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The effect of changing the components of an ionic liquid upon the solubility of lignin

William E. S. Hart , Jason B. Harper * and Leigh Aldous *
School of Chemistry, UNSW Australia, Sydney, NSW 2052, Australia. E-mail: j.harper@unsw.edu.au; l.aldous@unsw.edu.au; Fax: +61 2 9385 6141; Tel: +61 2 9385 4692

Received 29th September 2014 , Accepted 8th October 2014

First published on 13th October 2014


A facile technique for the quantification of lignin solubility in ionic liquids has been established. This was used to examine the effect of the anionic and cationic components of ionic liquids on lignin solubility. Changing the cation was shown to have a significant effect on lignin solubility. Interaction of aromatic cations with the solute was significant in most, but not all, ionic liquids. The anion was required to have a minimum hydrogen bonding basicity value for lignin to dissolve, but after this point the anion effect on the overall lignin solubility was negligible relative to the cation.


Ionic liquids are salts with low melting points (arbitrarily defined as below 100 °C1). Typically they are made up of a large organic cation (usually containing either a positively charged nitrogen or phosphorus centre, often incorporated into a heterocycle in the nitrogen cases) and either an organic or an inorganic anion.2 They are generally non-volatile, non-flammable solvents that can theoretically be recycled.3 These aspects mean that ionic liquids have drawn a lot of attention as potential replacements for the environmentally hazardous molecular solvents that are currently used.1,3–5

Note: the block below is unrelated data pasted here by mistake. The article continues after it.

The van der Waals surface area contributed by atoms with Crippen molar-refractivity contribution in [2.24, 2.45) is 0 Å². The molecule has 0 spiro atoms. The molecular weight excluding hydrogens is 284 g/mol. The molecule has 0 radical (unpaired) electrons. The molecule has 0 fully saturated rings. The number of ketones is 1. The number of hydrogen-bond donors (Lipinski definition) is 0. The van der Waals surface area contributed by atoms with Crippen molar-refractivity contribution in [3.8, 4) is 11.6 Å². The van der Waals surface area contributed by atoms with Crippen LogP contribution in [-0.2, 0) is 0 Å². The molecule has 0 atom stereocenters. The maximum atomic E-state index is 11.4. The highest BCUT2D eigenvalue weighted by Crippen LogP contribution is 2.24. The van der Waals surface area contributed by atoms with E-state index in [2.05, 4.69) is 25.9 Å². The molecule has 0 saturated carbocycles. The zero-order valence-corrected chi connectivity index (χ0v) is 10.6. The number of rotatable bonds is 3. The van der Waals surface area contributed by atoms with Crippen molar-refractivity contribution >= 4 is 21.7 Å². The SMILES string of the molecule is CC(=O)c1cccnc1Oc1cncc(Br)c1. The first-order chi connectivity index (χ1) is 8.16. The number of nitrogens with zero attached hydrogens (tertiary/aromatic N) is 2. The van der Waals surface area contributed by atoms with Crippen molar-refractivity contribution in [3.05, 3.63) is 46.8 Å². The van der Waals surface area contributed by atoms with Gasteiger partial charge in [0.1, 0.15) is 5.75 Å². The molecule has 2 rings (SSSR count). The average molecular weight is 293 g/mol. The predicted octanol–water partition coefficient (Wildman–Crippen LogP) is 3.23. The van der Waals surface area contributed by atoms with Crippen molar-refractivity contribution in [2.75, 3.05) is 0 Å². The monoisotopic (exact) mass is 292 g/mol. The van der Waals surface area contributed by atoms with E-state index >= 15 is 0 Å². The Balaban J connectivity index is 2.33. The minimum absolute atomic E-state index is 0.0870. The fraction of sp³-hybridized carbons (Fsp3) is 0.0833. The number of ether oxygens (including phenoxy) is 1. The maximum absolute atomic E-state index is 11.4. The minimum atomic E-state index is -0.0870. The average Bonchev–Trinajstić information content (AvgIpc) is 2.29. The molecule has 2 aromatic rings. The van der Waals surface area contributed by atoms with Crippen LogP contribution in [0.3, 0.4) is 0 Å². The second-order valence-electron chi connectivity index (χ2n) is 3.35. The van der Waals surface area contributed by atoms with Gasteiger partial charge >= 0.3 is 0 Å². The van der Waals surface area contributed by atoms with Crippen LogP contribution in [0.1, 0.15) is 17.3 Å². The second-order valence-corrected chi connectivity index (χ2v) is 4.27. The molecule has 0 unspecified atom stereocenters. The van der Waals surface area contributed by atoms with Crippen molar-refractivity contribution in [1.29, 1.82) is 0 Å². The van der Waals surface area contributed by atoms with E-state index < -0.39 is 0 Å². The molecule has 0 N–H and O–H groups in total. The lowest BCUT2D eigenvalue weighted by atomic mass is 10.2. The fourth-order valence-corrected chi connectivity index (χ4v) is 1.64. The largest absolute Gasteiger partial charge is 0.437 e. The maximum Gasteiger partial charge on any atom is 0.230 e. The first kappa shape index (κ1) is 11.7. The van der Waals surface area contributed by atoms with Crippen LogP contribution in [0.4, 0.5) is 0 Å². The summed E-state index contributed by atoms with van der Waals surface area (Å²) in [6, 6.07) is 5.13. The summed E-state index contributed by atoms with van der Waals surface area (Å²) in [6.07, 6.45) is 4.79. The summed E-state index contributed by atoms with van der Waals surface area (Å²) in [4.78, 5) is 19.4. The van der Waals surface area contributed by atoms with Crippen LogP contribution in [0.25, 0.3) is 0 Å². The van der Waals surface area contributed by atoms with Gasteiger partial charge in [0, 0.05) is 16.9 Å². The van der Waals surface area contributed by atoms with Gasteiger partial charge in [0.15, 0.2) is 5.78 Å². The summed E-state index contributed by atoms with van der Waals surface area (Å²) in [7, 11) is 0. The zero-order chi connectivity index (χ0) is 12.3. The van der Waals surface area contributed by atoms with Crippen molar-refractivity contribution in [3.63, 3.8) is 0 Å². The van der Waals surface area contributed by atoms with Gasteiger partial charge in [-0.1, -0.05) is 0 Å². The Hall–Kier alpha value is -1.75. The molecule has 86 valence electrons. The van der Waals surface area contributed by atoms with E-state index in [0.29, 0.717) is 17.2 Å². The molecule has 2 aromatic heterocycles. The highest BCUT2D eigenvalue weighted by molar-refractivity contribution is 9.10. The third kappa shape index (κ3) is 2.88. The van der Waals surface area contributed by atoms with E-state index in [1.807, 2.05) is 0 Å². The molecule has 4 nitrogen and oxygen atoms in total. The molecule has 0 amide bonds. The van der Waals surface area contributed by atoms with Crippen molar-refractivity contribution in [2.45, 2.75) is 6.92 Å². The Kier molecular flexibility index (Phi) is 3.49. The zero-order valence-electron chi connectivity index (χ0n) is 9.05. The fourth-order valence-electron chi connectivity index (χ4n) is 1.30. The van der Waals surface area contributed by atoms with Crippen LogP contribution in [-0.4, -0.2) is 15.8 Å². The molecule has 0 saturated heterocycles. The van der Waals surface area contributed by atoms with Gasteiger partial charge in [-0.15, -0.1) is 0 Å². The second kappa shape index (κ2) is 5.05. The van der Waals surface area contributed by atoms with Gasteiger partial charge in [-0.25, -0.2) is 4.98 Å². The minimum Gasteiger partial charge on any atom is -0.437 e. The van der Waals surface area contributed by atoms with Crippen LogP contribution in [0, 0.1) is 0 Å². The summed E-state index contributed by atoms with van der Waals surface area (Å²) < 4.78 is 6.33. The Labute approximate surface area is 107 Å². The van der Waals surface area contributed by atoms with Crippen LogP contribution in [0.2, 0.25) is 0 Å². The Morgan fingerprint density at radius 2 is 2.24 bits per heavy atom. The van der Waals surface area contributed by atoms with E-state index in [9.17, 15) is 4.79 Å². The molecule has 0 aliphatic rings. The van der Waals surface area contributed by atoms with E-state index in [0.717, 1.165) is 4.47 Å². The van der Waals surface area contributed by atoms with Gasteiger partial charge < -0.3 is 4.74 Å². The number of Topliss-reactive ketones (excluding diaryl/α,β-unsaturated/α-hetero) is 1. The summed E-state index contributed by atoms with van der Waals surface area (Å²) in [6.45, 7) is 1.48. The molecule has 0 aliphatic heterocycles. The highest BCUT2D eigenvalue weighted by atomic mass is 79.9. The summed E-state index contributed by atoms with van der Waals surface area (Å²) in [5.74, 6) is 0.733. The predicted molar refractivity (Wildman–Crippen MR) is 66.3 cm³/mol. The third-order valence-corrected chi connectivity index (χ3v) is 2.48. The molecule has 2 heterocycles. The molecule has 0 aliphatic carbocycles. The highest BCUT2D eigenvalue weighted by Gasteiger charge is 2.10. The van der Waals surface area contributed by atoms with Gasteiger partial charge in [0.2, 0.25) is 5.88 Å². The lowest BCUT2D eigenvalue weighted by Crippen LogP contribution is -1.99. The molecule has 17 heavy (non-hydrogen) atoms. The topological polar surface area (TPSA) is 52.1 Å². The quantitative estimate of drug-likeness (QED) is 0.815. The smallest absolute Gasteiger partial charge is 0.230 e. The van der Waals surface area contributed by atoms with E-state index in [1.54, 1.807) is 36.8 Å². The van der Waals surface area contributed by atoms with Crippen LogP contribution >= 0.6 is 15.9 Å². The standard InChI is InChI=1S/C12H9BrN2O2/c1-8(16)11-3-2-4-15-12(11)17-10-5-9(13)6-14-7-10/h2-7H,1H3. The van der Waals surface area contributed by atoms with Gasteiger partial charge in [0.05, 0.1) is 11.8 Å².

Another property of note is that ionic liquids consist of essentially unsolvated anions and cations.2 The macroscopic behaviour that results from this feature means that they are of interest as solvents in cases where molecular solvents are deemed unfit, such as in the processing of biomass.3,6,7 Ionic liquids have been examined for their ability to assist with dissolving raw biomass7 and once biomass had been dissolved, ionic liquids can potentially be used to selectively precipitate out either cellulose6 or lignin8 (the major components of lignocellulosic biomass9).

Lignin is found in cell walls; it provides structure and resistance to degradation to the cell.10 The structure of lignin varies from source to source11 and, as such, the precise mechanism of lignin dissolution and solvation in ionic liquids is not known. A detailed study has been performed using the ionic liquid 1-allyl-3-methylimidazolium chloride and a lignin model compound, 1-(4-methoxyphenyl)-2-methoxyethanol.12 Lignin solubility in a wider range of ionic liquids was modelled by simulating the excess enthalpy of the model compound, pinoresinol,13 and then a further four model compounds.14 However, lignin's inherent heterogeneity has hindered detailed studies on lignin itself. Its heterogeneity and chemical resistance also hinders efforts to controllably fractionate lignin once it is separated from the greater biomass pulp.6 If this can be achieved, lignin can potentially be employed to make renewable polymers and feedstock chemicals for industry.15

Along with sourcing renewable feedstocks, ideally any associated solvents should be non-toxic, biodegradable, recyclable and used on a minimal scale. Ionic liquids have been recently highlighted as effective solvents for reactions involving lignin.16,17 To this end, we have investigated both the solubility and the solvation dynamics of lignin in ionic liquids, to facilitate the next generation of ionic liquids for this process. This is especially significant as ionic liquid–lignin interactions will likely influence the reactivity and reaction outcomes of lignin.18,19